20 Jan 2014

An Ode to Automator

I had a folder full of TIFF files that I needed to convert to JPEG. I looked to see if any of my photo editors (Preview, Acorn, GIMP, etc) could do this, but they couldn’t.


At this point, I’d normally have given up, but on a whim, I tried using Automator. I wasn’t comfortable enough to try it by myself, so I did a quick Google search for “convert TIFF to JPEG Automator”, and followed the instructions. It actually turned out to be easy enough that I don’t need the instructions:




I wouldn’t have been able to do this using the command-line:


  • I don’t know what command-line programs can do this, and which of them are installed on my Mac. By contrast, Automator shows me the list of all possible actions. This is classic GUI vs command-line: GUIs show you what actions are available, while command-line interfaces expect you to already know (as if you were born with this knowledge).

  • The names actually make sense, like “Change type of Images” rather than gobbledygook like “rm”, “grep” or “chown”.

  • Available actions are grouped into categories like Finder, Photos, etc. Whereas the command-line is one heap of unrelated programs that you have to figure out by yourself. Note the categories Mail, Contacts, Calendar, etc — Automator lets you define workflows that operate on your data. Not all of which is represented as files. This is 2014, not 1960. Automator is integrated with the rest of the system, with your apps and your data in them, while the command-line is an archaic world onto itself, disconnected from the GUI where users actually work.

  • You can set up a pipeline by dragging and dropping actions one below the other. This is easier than using command | command or command `command` .

  • Parameters to the actions are shown in the GUI. You don’t have to scratch your head trying to figure out what parameters a command takes, what the acceptable values of each of them are, what the default values are, and whether they make sense for what you’re trying to do, and so forth. And you don’t have to read badly written man pages, which is to say, all of them — they don’t tell you the common stuff first, they explain things at an abstract, hard to understand level rather than via example, and so forth.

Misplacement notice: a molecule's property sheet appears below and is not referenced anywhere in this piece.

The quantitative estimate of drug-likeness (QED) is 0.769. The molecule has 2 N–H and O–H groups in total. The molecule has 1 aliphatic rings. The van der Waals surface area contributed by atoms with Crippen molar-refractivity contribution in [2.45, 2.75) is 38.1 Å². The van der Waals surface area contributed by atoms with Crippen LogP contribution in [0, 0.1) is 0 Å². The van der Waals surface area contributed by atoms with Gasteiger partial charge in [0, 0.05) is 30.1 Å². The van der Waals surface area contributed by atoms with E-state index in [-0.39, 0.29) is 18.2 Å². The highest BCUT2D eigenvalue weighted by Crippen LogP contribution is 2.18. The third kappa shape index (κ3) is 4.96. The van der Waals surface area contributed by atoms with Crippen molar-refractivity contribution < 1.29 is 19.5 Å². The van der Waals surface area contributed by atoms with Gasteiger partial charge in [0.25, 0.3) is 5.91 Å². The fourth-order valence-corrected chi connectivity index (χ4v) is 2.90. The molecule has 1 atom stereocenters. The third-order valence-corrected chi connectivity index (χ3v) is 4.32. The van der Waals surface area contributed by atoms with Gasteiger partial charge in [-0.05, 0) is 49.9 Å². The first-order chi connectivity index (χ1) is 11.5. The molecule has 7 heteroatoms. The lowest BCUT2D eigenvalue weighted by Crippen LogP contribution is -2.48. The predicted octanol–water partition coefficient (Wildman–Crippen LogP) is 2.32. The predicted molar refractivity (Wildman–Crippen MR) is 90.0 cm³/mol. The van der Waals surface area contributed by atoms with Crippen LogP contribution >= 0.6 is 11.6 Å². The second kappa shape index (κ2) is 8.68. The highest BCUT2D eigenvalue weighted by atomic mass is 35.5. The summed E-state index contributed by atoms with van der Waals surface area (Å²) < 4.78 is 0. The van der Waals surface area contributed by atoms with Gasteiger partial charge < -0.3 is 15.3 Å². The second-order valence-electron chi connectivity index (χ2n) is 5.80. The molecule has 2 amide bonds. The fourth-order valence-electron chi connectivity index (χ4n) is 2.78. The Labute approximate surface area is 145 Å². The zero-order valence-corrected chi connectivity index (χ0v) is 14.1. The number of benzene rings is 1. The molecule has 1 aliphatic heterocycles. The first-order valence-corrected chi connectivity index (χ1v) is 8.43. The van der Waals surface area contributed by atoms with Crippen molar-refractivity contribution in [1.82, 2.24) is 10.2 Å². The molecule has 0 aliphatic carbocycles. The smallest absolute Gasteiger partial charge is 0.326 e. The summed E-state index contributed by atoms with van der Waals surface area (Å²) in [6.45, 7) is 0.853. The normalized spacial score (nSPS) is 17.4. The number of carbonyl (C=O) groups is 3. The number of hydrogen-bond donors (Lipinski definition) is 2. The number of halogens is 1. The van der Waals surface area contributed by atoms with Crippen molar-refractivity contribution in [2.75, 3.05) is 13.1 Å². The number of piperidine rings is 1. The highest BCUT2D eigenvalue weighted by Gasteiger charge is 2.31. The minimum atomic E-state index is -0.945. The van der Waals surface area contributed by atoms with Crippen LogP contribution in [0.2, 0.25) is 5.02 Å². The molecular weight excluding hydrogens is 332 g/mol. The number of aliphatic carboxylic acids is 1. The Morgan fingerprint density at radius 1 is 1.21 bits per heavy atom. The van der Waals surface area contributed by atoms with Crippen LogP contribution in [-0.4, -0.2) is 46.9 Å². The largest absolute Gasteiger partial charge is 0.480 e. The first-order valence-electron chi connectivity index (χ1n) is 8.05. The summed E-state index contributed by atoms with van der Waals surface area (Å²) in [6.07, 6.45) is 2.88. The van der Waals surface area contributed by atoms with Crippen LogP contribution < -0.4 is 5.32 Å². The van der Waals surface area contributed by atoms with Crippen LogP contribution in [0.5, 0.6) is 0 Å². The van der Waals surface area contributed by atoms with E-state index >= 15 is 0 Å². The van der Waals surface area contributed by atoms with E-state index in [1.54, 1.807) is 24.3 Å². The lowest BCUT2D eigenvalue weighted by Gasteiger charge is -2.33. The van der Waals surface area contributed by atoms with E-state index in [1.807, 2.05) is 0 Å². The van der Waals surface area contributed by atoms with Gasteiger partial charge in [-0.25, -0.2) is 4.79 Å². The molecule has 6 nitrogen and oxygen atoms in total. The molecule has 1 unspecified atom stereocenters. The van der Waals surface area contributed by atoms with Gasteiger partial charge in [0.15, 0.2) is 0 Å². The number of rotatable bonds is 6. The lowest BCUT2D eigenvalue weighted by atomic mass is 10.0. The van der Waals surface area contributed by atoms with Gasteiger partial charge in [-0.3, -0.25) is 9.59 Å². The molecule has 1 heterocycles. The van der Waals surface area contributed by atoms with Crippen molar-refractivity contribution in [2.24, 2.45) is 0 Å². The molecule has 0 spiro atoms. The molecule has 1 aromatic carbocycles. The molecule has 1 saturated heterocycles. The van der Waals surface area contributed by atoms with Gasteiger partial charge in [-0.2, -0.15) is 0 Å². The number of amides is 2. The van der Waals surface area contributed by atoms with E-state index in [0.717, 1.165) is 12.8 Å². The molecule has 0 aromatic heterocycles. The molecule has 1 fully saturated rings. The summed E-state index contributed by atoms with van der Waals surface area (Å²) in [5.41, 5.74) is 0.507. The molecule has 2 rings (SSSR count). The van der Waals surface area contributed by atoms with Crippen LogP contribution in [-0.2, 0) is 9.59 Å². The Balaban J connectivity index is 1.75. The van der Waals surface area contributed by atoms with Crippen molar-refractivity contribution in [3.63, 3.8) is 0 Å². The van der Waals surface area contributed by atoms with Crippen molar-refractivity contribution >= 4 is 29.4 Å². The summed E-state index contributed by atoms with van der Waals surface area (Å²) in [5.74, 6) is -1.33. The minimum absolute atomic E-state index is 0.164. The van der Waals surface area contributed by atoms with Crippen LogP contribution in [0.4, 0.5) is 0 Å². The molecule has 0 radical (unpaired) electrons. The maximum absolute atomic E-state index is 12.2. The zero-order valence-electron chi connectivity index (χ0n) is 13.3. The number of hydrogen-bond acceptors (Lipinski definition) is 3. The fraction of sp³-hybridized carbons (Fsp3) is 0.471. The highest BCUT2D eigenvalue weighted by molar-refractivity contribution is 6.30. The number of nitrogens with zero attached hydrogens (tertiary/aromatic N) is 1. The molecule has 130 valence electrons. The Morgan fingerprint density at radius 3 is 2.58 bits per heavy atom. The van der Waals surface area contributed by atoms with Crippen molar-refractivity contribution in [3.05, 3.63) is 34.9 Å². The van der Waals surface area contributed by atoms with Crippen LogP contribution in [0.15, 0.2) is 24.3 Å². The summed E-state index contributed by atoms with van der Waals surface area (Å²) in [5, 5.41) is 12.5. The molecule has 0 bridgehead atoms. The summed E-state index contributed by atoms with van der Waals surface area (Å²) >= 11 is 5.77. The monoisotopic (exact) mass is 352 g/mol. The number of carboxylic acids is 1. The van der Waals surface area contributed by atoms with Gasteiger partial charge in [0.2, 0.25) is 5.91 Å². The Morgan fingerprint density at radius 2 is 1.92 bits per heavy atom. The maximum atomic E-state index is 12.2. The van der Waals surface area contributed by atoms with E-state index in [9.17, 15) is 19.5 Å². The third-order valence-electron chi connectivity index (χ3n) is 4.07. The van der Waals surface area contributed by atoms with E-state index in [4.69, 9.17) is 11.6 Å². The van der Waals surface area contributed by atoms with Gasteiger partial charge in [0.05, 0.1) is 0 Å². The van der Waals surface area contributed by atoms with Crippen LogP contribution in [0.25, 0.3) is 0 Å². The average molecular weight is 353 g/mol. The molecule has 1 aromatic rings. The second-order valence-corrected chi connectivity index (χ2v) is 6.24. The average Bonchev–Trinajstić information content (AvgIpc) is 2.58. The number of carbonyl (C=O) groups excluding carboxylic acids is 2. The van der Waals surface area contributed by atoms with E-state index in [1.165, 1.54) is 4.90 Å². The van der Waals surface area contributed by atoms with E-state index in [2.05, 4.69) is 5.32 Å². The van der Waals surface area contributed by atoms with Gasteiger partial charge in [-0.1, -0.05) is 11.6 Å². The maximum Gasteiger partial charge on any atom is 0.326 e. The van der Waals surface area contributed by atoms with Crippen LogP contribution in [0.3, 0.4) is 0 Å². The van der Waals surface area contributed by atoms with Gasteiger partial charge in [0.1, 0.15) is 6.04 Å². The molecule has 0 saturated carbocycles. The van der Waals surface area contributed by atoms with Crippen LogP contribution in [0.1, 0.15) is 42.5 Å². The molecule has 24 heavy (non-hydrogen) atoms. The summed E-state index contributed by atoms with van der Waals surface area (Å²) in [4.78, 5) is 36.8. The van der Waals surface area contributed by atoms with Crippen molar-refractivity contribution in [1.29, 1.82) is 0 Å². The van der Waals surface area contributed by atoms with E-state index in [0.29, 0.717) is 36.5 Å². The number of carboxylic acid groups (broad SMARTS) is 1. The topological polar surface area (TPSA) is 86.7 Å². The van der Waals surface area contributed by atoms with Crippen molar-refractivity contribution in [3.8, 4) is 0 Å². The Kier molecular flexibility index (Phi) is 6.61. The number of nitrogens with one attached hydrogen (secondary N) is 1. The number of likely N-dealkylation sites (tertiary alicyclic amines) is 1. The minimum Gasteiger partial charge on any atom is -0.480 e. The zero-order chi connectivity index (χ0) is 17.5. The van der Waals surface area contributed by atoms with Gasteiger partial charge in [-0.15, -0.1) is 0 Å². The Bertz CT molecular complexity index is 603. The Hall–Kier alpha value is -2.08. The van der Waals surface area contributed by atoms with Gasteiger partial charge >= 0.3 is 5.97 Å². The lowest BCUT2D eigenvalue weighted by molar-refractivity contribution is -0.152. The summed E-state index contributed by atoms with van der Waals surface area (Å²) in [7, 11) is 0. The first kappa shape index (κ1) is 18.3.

• It’s easy to get input as files, by adding an action to the workflow to “Ask for Finder Items”. Navigating a File Open dialog box is consistent with how files are opened in the rest of the OS, and is an order of magnitude easier than trying to hardcode names into a shell command, deal with mistyped names, worry about the current directory, and so forth. If you want to select all files in a folder except for two, that’s trivial with a File Open dialog box.

  • Automator actually helps you as work. For example, when I dragged the action to “Change type of images” into my workflow, Automator warned me that the action will change the type of my files in-place, and offered to add an action to duplicate the files. Whereas command-line crap like rm will silently and irrevocably delete all your files.

  • You get an in-built progress bar as you work.

Automator gets every one of these right, while the console gets every one of them wrong. That’s impressive by itself.


I was able to accomplish my task in seconds in Automator, but not in the console, despite more than a decade of experience with the latter, and hardly any experience with Automator.


This is a testament to how well-designed, sleek, simple and simultaneously powerful Automator is, as compared to the clunky, crappy train-wreck that’s the terminal.


The sad part in all this is how under-appreciated Automator is.

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